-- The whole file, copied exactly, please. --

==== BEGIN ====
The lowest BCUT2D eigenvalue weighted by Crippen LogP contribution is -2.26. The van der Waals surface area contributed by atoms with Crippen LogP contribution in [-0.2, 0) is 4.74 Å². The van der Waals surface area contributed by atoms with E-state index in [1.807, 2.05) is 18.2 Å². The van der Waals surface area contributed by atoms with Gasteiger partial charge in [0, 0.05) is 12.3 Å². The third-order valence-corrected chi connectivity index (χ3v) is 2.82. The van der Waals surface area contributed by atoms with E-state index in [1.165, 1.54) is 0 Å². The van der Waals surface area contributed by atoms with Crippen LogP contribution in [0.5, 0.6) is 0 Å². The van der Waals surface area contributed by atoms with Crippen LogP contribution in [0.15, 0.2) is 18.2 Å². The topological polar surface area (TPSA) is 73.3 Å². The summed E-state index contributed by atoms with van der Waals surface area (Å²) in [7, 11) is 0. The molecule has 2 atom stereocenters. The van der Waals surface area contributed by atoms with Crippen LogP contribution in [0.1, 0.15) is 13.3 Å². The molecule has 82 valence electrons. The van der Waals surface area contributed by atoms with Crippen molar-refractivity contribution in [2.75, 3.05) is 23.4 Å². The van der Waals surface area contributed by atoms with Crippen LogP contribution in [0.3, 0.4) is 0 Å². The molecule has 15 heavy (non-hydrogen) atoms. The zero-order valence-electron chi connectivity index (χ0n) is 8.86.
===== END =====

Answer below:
The lowest BCUT2D eigenvalue weighted by Crippen LogP contribution is -2.26. The van der Waals surface area contributed by atoms with Crippen LogP contribution in [-0.2, 0) is 4.74 Å². The van der Waals surface area contributed by atoms with E-state index in [1.807, 2.05) is 18.2 Å². The van der Waals surface area contributed by atoms with Gasteiger partial charge in [0, 0.05) is 12.3 Å². The third-order valence-corrected chi connectivity index (χ3v) is 2.82. The van der Waals surface area contributed by atoms with E-state index in [1.165, 1.54) is 0 Å². The van der Waals surface area contributed by atoms with Crippen LogP contribution in [0.5, 0.6) is 0 Å². The van der Waals surface area contributed by atoms with Crippen LogP contribution in [0.15, 0.2) is 18.2 Å². The topological polar surface area (TPSA) is 73.3 Å². The summed E-state index contributed by atoms with van der Waals surface area (Å²) in [7, 11) is 0. The molecule has 2 atom stereocenters. The van der Waals surface area contributed by atoms with Crippen LogP contribution in [0.1, 0.15) is 13.3 Å². The molecule has 82 valence electrons. The van der Waals surface area contributed by atoms with Crippen molar-refractivity contribution in [2.75, 3.05) is 23.4 Å². The van der Waals surface area contributed by atoms with Crippen LogP contribution in [0.3, 0.4) is 0 Å². The molecule has 15 heavy (non-hydrogen) atoms. The zero-order valence-electron chi connectivity index (χ0n) is 8.86.